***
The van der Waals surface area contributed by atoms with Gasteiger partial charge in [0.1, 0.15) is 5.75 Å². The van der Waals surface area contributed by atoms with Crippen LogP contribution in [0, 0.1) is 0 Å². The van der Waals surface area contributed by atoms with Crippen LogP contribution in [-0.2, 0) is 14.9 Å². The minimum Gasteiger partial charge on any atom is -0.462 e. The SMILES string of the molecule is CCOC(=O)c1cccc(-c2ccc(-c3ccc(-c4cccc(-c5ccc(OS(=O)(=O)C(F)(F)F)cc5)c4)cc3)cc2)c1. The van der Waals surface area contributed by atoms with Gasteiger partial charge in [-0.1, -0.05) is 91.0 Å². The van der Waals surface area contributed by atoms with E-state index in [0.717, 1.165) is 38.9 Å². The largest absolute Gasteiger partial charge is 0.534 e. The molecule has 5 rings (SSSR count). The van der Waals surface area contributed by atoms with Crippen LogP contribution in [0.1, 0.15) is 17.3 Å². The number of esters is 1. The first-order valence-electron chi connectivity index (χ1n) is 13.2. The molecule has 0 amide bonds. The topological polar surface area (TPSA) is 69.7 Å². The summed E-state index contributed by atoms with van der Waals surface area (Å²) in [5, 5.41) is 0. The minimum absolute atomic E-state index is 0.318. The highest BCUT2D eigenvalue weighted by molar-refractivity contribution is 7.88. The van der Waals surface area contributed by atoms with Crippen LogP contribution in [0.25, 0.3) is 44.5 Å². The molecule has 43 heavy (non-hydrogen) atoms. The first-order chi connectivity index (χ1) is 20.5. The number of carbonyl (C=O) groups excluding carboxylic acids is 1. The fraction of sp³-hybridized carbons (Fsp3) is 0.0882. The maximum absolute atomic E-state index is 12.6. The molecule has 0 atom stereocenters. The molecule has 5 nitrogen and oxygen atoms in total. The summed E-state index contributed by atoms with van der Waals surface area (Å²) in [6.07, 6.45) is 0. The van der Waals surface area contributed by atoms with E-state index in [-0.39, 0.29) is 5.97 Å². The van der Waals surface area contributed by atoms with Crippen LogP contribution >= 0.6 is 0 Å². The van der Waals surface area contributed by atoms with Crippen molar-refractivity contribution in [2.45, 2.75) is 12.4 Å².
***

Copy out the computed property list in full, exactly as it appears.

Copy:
The van der Waals surface area contributed by atoms with Gasteiger partial charge in [0.1, 0.15) is 5.75 Å². The van der Waals surface area contributed by atoms with Crippen LogP contribution in [0, 0.1) is 0 Å². The van der Waals surface area contributed by atoms with Crippen LogP contribution in [-0.2, 0) is 14.9 Å². The minimum Gasteiger partial charge on any atom is -0.462 e. The SMILES string of the molecule is CCOC(=O)c1cccc(-c2ccc(-c3ccc(-c4cccc(-c5ccc(OS(=O)(=O)C(F)(F)F)cc5)c4)cc3)cc2)c1. The van der Waals surface area contributed by atoms with Gasteiger partial charge in [-0.1, -0.05) is 91.0 Å². The van der Waals surface area contributed by atoms with E-state index in [0.717, 1.165) is 38.9 Å². The largest absolute Gasteiger partial charge is 0.534 e. The molecule has 5 rings (SSSR count). The van der Waals surface area contributed by atoms with Crippen LogP contribution in [0.1, 0.15) is 17.3 Å². The number of esters is 1. The first-order valence-electron chi connectivity index (χ1n) is 13.2. The molecule has 0 amide bonds. The topological polar surface area (TPSA) is 69.7 Å². The summed E-state index contributed by atoms with van der Waals surface area (Å²) in [5, 5.41) is 0. The minimum absolute atomic E-state index is 0.318. The highest BCUT2D eigenvalue weighted by molar-refractivity contribution is 7.88. The van der Waals surface area contributed by atoms with Crippen LogP contribution in [0.25, 0.3) is 44.5 Å². The molecule has 43 heavy (non-hydrogen) atoms. The first-order chi connectivity index (χ1) is 20.5. The number of carbonyl (C=O) groups excluding carboxylic acids is 1. The fraction of sp³-hybridized carbons (Fsp3) is 0.0882. The maximum absolute atomic E-state index is 12.6. The molecule has 0 atom stereocenters. The molecule has 5 nitrogen and oxygen atoms in total. The summed E-state index contributed by atoms with van der Waals surface area (Å²) in [6.07, 6.45) is 0. The van der Waals surface area contributed by atoms with E-state index in [-0.39, 0.29) is 5.97 Å². The van der Waals surface area contributed by atoms with Crippen LogP contribution >= 0.6 is 0 Å². The van der Waals surface area contributed by atoms with Crippen molar-refractivity contribution in [2.45, 2.75) is 12.4 Å².